# 10.7 Medical applications and biological effects of nuclear radiation  (Page 4/18)

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Biological effects of different levels of nuclear radiation on the human body are given in [link] . The first clue that a person has been exposed to radiation is a change in blood count, which is not surprising since blood cells are the most rapidly reproducing cells in the body. At higher doses, nausea and hair loss are observed, which may be due to interference with cell reproduction. Cells in the lining of the digestive system also rapidly reproduce, and their destruction causes nausea. When the growth of hair cells slows, the hair follicles become thin and break off. High doses cause significant cell death in all systems, but the lowest doses that cause fatalities do so by weakening the immune system through the loss of white blood cells.

Dose in Sv [1] Effect
0–0.10 No observable effect.
0.1–1 Slight to moderate decrease in white blood cell counts.
0.5 Temporary sterility; 0.35 for women, 0.50 for men.
1–2 Significant reduction in blood cell counts, brief nausea and vomiting. Rarely fatal.
2–5 Nausea, vomiting, hair loss, severe blood damage, hemorrhage, fatalities.
4.5 Lethal to $50\text{%}$ of the population within 32 days after exposure if not treated.
5–20 Worst effects due to malfunction of small intestine and blood systems. Limited survival.
>20 Fatal within hours due to collapse of central nervous system.

Human are also exposed to many sources of nuclear radiation. A summary of average radiation doses for different sources by country is given in [link] . Earth emits radiation due to the isotopes of uranium, thorium, and potassium. Radiation levels from these sources depend on location and can vary by a factor of 10. Fertilizers contain isotopes of potassium and uranium, which we digest in the food we eat. Fertilizers have more than 3000 Bq/kg radioactivity, compared to just 66 Bq/kg for Carbon-14.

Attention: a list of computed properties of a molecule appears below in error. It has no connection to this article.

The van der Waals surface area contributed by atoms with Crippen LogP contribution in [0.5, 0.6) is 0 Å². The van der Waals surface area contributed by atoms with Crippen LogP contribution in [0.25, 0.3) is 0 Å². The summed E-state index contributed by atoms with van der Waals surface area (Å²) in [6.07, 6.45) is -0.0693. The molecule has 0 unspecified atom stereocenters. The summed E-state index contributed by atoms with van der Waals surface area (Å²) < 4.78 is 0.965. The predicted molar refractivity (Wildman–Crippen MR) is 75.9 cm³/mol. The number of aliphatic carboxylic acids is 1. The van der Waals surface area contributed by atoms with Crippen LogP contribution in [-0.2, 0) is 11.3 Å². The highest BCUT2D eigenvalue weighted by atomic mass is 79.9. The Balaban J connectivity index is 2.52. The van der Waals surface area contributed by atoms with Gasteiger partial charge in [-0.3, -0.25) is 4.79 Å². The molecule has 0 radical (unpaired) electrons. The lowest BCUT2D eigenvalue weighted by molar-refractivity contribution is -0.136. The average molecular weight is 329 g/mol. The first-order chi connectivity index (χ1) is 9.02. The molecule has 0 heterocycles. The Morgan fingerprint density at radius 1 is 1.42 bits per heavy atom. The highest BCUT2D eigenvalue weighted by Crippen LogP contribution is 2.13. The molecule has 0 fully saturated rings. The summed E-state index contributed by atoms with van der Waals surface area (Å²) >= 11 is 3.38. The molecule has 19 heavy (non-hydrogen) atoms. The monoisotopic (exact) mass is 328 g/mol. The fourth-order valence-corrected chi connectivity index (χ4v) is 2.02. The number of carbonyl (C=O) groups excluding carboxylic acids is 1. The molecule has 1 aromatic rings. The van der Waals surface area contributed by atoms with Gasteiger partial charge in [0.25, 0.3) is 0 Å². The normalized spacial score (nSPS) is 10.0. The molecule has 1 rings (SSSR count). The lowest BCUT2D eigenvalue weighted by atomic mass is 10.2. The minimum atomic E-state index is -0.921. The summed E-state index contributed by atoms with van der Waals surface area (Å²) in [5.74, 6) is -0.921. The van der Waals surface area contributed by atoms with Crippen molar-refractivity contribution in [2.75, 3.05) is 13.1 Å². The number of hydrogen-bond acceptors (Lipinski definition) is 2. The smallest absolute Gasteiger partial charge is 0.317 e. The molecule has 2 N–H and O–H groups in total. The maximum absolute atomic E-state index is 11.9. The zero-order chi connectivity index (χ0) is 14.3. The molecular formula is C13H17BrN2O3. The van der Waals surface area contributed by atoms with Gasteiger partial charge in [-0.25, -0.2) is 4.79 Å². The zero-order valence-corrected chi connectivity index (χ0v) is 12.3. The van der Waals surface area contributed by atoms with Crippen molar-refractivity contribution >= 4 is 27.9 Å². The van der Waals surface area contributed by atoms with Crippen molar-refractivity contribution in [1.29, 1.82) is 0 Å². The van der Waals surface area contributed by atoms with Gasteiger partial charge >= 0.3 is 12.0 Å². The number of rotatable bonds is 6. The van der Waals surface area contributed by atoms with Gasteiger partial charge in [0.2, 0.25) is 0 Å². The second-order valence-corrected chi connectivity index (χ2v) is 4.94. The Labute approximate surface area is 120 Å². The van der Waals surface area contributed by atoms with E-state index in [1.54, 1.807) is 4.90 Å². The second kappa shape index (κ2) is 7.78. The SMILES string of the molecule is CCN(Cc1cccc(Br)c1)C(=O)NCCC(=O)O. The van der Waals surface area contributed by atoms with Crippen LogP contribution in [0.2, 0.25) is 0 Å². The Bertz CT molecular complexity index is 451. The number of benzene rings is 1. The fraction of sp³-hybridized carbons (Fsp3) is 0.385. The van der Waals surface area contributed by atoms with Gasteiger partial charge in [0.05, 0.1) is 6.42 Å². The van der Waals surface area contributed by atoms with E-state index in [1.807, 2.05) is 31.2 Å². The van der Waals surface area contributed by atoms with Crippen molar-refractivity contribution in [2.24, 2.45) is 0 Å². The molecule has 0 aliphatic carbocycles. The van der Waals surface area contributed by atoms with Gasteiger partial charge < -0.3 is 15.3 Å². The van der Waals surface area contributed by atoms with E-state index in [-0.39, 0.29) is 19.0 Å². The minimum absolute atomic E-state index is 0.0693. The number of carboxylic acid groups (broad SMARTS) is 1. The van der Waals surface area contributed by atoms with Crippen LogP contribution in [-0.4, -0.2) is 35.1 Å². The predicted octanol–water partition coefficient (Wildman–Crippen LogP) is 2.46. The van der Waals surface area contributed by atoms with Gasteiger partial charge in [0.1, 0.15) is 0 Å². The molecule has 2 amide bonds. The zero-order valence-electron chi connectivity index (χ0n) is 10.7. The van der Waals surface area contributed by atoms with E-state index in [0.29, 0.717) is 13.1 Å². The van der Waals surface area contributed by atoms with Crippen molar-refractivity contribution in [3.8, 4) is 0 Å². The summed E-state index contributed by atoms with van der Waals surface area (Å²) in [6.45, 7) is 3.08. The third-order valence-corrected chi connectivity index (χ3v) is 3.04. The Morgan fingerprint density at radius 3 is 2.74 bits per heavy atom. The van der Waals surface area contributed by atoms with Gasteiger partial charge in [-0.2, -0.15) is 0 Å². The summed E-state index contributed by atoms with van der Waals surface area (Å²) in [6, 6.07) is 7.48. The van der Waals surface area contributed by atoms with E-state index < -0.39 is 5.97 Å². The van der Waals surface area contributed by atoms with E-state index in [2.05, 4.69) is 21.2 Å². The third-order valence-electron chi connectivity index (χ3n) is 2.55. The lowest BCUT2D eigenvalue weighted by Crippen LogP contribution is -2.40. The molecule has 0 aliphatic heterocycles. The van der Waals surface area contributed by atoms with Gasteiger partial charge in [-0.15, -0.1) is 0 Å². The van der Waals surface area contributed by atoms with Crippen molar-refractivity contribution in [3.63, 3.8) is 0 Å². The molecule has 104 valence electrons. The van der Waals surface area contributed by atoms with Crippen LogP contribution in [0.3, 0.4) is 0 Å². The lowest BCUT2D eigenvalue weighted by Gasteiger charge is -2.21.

Background radiation sources and average doses
Source Dose (mSv/y) [1]
Australia Germany US World
Cosmic rays 0.30 0.28 0.30 0.39
Soil, building materials 0.40 0.40 0.30 0.48
Radon gas 0.90 1.1 2.0 1.2
${}^{40}\text{K},\phantom{\rule{0.2em}{0ex}}{}^{14}\text{C},\phantom{\rule{0.2em}{0ex}}{}^{226}\text{Ra}$ 0.24 0.28 0.40 0.29
Medical and dental 0.80 0.90 0.53 0.40
TOTAL 2.6 3.0 3.5 2.8

Medical visits are also a source of nuclear radiation. A sample of common nuclear radiation doses is given in [link] . These doses are generally low and can be lowered further with improved techniques and more sensitive detectors. With the possible exception of routine dental X-rays, medical use of nuclear radiation is used only when the risk-benefit is favorable. Chest X-rays give the lowest doses—about 0.1 mSv to the tissue affected, with less than $5\text{%}$ scattering into tissues that are not directly imaged. Other X-ray procedures range upward to about 10 mSv in a CT scan, and about 5 mSv (0.5 rem) per dental X-ray, again both only affecting the tissue imaged. Medical images with radiopharmaceuticals give doses ranging from 1 to 5 mSv, usually localized.

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